The advisory opinion concerning the so-called “second incorporation rule” is a very important and highly welcome step towards liberalizing the de minimis rule. From a German industry standpoint it would be helpful if the U.S. would implement this “second incorporation rule” in the Export Administration Regulations in order to give foreign firms legal certainty when they apply this principle. Considering the overall complexity of the de minimis calculation it is no surprise that German companies would sometimes like to redesign their products so as to remove the U.S. origin content. Just counting the aggregate value in order to determine the U.S. content would hopefully reduce endless discussions on the correct calculation of the de minimis share in Germany. Alternatively the U.S. could review its concept of “de minimis” in general and whether it is really necessary in civil items – at least for their closest allies. This could in turn promote the use of U.S. items in foreign made products.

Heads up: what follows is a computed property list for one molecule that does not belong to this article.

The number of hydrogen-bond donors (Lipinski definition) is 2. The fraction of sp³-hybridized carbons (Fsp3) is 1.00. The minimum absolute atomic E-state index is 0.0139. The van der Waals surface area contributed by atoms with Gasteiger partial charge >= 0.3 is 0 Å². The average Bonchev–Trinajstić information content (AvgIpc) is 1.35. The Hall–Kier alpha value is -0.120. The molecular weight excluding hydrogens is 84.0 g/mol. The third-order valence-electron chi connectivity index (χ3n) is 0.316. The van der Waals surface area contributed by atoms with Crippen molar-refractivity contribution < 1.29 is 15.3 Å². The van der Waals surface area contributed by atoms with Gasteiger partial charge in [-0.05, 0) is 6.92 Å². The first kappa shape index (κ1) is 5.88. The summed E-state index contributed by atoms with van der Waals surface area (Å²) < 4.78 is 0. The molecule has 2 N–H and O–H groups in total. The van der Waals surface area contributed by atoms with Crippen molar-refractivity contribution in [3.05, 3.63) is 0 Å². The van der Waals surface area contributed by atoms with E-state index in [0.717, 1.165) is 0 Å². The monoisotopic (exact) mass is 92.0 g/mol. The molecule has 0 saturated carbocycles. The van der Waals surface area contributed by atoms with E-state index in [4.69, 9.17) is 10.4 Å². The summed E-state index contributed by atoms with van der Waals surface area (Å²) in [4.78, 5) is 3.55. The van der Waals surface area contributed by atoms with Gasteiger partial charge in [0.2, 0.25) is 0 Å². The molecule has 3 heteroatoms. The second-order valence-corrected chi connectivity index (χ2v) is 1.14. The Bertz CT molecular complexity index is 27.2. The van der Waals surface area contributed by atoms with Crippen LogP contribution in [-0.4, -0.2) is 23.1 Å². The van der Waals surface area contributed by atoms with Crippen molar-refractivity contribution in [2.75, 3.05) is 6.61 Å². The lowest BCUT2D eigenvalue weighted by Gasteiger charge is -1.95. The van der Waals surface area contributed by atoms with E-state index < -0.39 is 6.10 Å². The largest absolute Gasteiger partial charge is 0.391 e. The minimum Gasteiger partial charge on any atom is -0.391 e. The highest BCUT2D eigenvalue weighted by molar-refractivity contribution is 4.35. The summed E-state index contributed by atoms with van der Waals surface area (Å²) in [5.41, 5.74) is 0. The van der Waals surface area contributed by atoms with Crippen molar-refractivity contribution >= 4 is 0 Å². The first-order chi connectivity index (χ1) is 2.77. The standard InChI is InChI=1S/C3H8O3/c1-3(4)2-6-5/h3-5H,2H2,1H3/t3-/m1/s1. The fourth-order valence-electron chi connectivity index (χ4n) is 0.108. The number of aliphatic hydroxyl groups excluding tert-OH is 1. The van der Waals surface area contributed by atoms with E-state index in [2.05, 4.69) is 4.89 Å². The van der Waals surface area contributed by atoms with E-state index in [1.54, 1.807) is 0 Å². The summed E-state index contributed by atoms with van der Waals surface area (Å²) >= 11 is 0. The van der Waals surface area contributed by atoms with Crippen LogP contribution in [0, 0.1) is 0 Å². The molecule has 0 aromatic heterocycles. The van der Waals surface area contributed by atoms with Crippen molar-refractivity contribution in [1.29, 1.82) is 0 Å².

Ladies and Gentleman
Allow me to come back one more time to our exporter mentioned at the beginning. Once he knows where, how and for what he needs to get a license, the next question that is sure to come is: must I always do this now? I don’t know how US exporters are, but I know that in Germany, our exporters are very happy to complain about the overly bureaucratic process, including the processing time which is always much too long. And since everyone else does it better than BAFA, we often hear cries of how the process has to be simplified. This brings me to my last remark about your reform, more specifically, the License Exception Strategic Trade Authorization (STA). The willingness to enact such liberalizations for long-time partners is without doubt a step in the right direction to get rid of some ineffective, unduly burdensome regulations that restrict German–American economic relations. If I have understood it correctly there is a requirement that the exporter, re-exporter or transferor using STA must obtain different written assurances from the consignee receiving the item, especially the prior consignee statement (§ 740.20(d)(2)EAR) and the notification to consignee of STA shipment (§ 740.20(d)(3) EAR)
Ladies and Gentleman